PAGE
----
There’s a funny thing with infertility and the infertility community that’s been bothering meI don’t want to be insensitive, but I feel this needs to be said. As people dealing with infertility–people who want to be pregnant or have children more than most–we have a tendency to complain about other people’s pregnancies. We whine and mope about seeing pregnant bellies while we’re in the grocery store or out to dinner. We cry about pregnancy announcements and pictures of babies and bumps on facebook. We talk about how hard it is to be around people who have what we want the most.

I wish I could claim innocence here, but I know I’ve been guilty too.

And we can sugar coat it all we want. One book I read said pregnant bellies were “grief triggers.” This book–with a Christian perspective–was arguing that it is perfectly fine to foster those feelings of disappointment and sadness when we see pregnant women or new babies.

But I think we go beyond “grief trigger” and quickly end up at jealousy. And it’s not fine. We shouldn’t be okay with those emotional responses.

Maybe we can’t help it. Our emotions sneak up on us and we aren’t really ever in control, right?

But maybe we should try.

Because you know what? I’m going to be one excited lady when I’m pregnant. I’m going to be praising God and smiling and joyful–even if I’m sick and tired and feeling bloated. And I’m going to hope that people will want to rejoice with me.

And I’m not a fan of double standards.

So I’m rejoicing with you while you rejoice, dear mama-to-be.

And I’m weeping with you while you weep, dear friend still waiting.

And I’m starting now.


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2013: The Year of Fruitfulness

I didn’t send a Christmas letter this year. How could I when the main theme of 2012 has been that we can’t get pregnant? The year 2012 is best summarized by what we said about TCU football all season: better luck next year.

We enter 2013 full of hope. Hope that this year we will get pregnant. Hope that we’ll move forward with treatments and that they will work for us on the first try. We can still hope for these things because they haven’t let us down yet. I hope they don’t.

But we also enter 2013 differently than we entered 2012. We’ve changed, and our expectations of life have changed. In the beginning of 2012, DH had just started a new job (which, thankfully, he still loves), we’d been TTC for four months and had no reason to think anything was wrong, and we were going house hunting.

In February we got a puppy (Melville) in the hope that he and our other dog (Cutter) would become good friends so Cutter wouldn’t feel too left out when we had a baby. He’s a doll, and I’m glad we have him. But he still represents a decision we made based on the expectations we had for our family.

In June we moved into a house that we got to build. It’s semi-custom, so we picked a floorplan and then chose things like the tile and granite and cabinets. It’s lovely. It’s also in a suburb of Houston known for family-friendliness and excellent schools. We built our house right behind the elementary school so our kids would be able to walk to school.

And in July, in the midst of the unpacking and getting settled, we found out our diagnosis. I figured all was fine and suspected the reason we’d been unsuccessful was because we’d moved three times in less than a year and we had a lot of stress associated with that. When we found out how dire our fertility outlook really was, I couldn’t believe it.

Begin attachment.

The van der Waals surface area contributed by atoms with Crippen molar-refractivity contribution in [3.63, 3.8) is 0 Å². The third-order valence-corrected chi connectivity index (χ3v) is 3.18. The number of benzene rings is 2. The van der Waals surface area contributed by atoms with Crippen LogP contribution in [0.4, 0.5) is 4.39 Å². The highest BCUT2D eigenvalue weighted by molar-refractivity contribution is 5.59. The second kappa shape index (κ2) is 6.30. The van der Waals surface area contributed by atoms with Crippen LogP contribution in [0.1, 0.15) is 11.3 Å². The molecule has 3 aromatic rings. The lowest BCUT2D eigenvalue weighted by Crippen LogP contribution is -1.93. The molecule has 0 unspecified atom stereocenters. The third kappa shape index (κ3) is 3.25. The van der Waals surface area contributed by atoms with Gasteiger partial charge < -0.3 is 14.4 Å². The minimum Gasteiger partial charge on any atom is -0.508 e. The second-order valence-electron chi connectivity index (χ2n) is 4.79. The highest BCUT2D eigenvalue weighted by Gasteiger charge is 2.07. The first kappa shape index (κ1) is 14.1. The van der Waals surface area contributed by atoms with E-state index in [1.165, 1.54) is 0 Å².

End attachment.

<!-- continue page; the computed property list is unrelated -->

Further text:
So we spent the rest of 2012 adjusting to our new reality, or trying to anyway. And wondering why we put ourselves in the suburbs with two dogs and excellent schools just in time to find out we won’t be having children naturally, and likely not the 4 to 6 kids we’d always planned to have.

This past year has been a difficult one and a lonely one. We have struggled to make friends as a couple married 5 years (which is apparently a long time in Texas to not have children) because we fall between social circles: we’re not new marrieds anymore and we don’t have a family. I think this would have been hard but not so lonely in DC, where our friendships were already established. It may also have been easier if we lived in downtown Houston instead of living in a far suburb.

Lately we’ve been asking God a lot about why we are here. We believed we were stepping out in faith for our family when we moved to a good school district early so we would be able to join a church for the long run. We thought we were stepping out in faith for our family when I left my office job to start my own business so that I could stay home and work if I wanted. We have made so many decisions–big and small–based on the expectation that we would center our lives around raising children. And now we don’t really know where we are.

I hope 2013 will bring clarity about God’s purpose for us. I hope it will bring us children, or at least closer to having children. And I hope we can serve God even in the midst of our heartbreak, our fears, and our pain.

One of the bloggers I follow wrote that she likes to christen each new year with one word. I really liked that idea. And I’ve been praying that God would make 2013 a year of fruitfulness for us. I hope we will have a fruitful year in the “be fruitful and multiply” way, but also in serving the Lord, in bearing fruit where we are planted, and in doing God’s will throughout the year.

Happy New Year. I wish you all prosperity, a renewing of your hope, and fruitfulness in 2013 wherever you are planted.  I wish for you that your trials will lead to perseverance. Blessings and peace to you.

“Peace I leave with you; my peace I give you. I do not give to you as the world gives. Do not let your hearts be troubled and do not be afraid.” John 14:27